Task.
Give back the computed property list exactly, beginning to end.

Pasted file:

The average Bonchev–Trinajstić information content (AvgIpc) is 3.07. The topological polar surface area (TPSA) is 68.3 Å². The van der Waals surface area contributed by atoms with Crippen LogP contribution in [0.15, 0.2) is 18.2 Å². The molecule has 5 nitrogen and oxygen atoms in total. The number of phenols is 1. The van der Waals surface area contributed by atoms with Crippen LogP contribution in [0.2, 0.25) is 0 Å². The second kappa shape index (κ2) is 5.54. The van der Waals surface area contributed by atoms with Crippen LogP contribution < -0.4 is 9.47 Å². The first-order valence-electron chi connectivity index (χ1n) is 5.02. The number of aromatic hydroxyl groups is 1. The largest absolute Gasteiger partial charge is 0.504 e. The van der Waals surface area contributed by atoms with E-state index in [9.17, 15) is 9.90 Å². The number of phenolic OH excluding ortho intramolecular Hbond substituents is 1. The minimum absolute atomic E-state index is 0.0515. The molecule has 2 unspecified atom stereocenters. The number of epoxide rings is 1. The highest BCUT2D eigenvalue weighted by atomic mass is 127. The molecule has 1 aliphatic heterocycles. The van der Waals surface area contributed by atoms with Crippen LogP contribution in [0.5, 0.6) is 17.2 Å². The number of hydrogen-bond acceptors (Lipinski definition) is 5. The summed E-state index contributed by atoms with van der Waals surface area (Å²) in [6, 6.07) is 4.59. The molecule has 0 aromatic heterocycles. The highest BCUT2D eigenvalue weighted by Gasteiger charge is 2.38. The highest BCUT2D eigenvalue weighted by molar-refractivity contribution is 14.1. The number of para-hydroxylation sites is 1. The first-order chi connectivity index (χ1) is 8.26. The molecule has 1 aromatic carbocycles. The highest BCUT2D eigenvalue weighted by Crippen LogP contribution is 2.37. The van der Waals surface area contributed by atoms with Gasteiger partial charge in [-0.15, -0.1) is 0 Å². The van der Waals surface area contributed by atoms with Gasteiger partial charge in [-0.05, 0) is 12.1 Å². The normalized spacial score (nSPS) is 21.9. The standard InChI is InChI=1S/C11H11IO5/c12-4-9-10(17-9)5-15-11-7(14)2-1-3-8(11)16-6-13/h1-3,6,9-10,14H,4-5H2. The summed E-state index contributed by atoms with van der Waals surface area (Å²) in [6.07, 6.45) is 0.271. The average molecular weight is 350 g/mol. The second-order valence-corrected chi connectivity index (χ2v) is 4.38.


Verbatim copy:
The average Bonchev–Trinajstić information content (AvgIpc) is 3.07. The topological polar surface area (TPSA) is 68.3 Å². The van der Waals surface area contributed by atoms with Crippen LogP contribution in [0.15, 0.2) is 18.2 Å². The molecule has 5 nitrogen and oxygen atoms in total. The number of phenols is 1. The van der Waals surface area contributed by atoms with Crippen LogP contribution in [0.2, 0.25) is 0 Å². The second kappa shape index (κ2) is 5.54. The van der Waals surface area contributed by atoms with Crippen LogP contribution < -0.4 is 9.47 Å². The first-order valence-electron chi connectivity index (χ1n) is 5.02. The number of aromatic hydroxyl groups is 1. The largest absolute Gasteiger partial charge is 0.504 e. The van der Waals surface area contributed by atoms with E-state index in [9.17, 15) is 9.90 Å². The number of phenolic OH excluding ortho intramolecular Hbond substituents is 1. The minimum absolute atomic E-state index is 0.0515. The molecule has 2 unspecified atom stereocenters. The number of epoxide rings is 1. The highest BCUT2D eigenvalue weighted by atomic mass is 127. The molecule has 1 aliphatic heterocycles. The van der Waals surface area contributed by atoms with Crippen LogP contribution in [0.5, 0.6) is 17.2 Å². The number of hydrogen-bond acceptors (Lipinski definition) is 5. The summed E-state index contributed by atoms with van der Waals surface area (Å²) in [6, 6.07) is 4.59. The molecule has 0 aromatic heterocycles. The highest BCUT2D eigenvalue weighted by Gasteiger charge is 2.38. The highest BCUT2D eigenvalue weighted by molar-refractivity contribution is 14.1. The number of para-hydroxylation sites is 1. The first-order chi connectivity index (χ1) is 8.26. The molecule has 1 aromatic carbocycles. The highest BCUT2D eigenvalue weighted by Crippen LogP contribution is 2.37. The van der Waals surface area contributed by atoms with Gasteiger partial charge in [-0.15, -0.1) is 0 Å². The van der Waals surface area contributed by atoms with Gasteiger partial charge in [-0.05, 0) is 12.1 Å². The normalized spacial score (nSPS) is 21.9. The standard InChI is InChI=1S/C11H11IO5/c12-4-9-10(17-9)5-15-11-7(14)2-1-3-8(11)16-6-13/h1-3,6,9-10,14H,4-5H2. The summed E-state index contributed by atoms with van der Waals surface area (Å²) in [6.07, 6.45) is 0.271. The average molecular weight is 350 g/mol. The second-order valence-corrected chi connectivity index (χ2v) is 4.38.